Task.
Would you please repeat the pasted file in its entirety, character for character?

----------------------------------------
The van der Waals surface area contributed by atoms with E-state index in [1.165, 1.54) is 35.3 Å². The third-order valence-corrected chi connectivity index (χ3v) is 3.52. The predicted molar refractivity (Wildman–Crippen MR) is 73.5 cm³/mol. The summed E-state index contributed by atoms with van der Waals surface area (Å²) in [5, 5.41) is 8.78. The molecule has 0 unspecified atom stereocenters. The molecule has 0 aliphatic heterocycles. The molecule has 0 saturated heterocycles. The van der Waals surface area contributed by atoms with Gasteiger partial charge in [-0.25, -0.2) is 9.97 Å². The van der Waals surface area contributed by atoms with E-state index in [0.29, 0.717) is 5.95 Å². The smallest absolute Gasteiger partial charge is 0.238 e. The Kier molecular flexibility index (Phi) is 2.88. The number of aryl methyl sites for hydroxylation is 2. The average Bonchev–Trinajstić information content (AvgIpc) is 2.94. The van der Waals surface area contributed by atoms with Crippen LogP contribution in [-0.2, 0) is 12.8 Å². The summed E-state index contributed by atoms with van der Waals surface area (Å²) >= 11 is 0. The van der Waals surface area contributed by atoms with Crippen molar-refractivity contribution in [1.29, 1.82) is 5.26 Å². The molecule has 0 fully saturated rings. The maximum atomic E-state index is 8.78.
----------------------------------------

The van der Waals surface area contributed by atoms with E-state index in [1.165, 1.54) is 35.3 Å². The third-order valence-corrected chi connectivity index (χ3v) is 3.52. The predicted molar refractivity (Wildman–Crippen MR) is 73.5 cm³/mol. The summed E-state index contributed by atoms with van der Waals surface area (Å²) in [5, 5.41) is 8.78. The molecule has 0 unspecified atom stereocenters. The molecule has 0 aliphatic heterocycles. The molecule has 0 saturated heterocycles. The van der Waals surface area contributed by atoms with Gasteiger partial charge in [-0.25, -0.2) is 9.97 Å². The van der Waals surface area contributed by atoms with E-state index in [0.29, 0.717) is 5.95 Å². The smallest absolute Gasteiger partial charge is 0.238 e. The Kier molecular flexibility index (Phi) is 2.88. The number of aryl methyl sites for hydroxylation is 2. The average Bonchev–Trinajstić information content (AvgIpc) is 2.94. The van der Waals surface area contributed by atoms with Crippen LogP contribution in [-0.2, 0) is 12.8 Å². The summed E-state index contributed by atoms with van der Waals surface area (Å²) >= 11 is 0. The van der Waals surface area contributed by atoms with Crippen molar-refractivity contribution in [1.29, 1.82) is 5.26 Å². The molecule has 0 fully saturated rings. The maximum atomic E-state index is 8.78.